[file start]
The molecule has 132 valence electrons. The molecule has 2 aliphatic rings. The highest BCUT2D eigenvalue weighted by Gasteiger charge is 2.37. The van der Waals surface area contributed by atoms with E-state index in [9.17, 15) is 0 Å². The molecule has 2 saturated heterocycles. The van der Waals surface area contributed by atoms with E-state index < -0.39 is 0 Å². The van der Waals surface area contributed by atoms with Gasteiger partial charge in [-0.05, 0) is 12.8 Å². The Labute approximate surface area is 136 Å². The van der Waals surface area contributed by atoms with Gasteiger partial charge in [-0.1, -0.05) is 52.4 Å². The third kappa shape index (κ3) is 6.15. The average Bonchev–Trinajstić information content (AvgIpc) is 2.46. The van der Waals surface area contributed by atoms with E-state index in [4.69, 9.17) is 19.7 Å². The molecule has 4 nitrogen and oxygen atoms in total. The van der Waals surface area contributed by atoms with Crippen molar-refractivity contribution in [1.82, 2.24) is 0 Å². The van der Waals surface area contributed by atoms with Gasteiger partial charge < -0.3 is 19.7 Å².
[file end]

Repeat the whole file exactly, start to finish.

The molecule has 132 valence electrons. The molecule has 2 aliphatic rings. The highest BCUT2D eigenvalue weighted by Gasteiger charge is 2.37. The van der Waals surface area contributed by atoms with E-state index in [9.17, 15) is 0 Å². The molecule has 2 saturated heterocycles. The van der Waals surface area contributed by atoms with E-state index < -0.39 is 0 Å². The van der Waals surface area contributed by atoms with Gasteiger partial charge in [-0.05, 0) is 12.8 Å². The Labute approximate surface area is 136 Å². The van der Waals surface area contributed by atoms with Gasteiger partial charge in [-0.1, -0.05) is 52.4 Å². The third kappa shape index (κ3) is 6.15. The average Bonchev–Trinajstić information content (AvgIpc) is 2.46. The van der Waals surface area contributed by atoms with E-state index in [4.69, 9.17) is 19.7 Å². The molecule has 4 nitrogen and oxygen atoms in total. The van der Waals surface area contributed by atoms with Crippen molar-refractivity contribution in [1.82, 2.24) is 0 Å². The van der Waals surface area contributed by atoms with Gasteiger partial charge < -0.3 is 19.7 Å².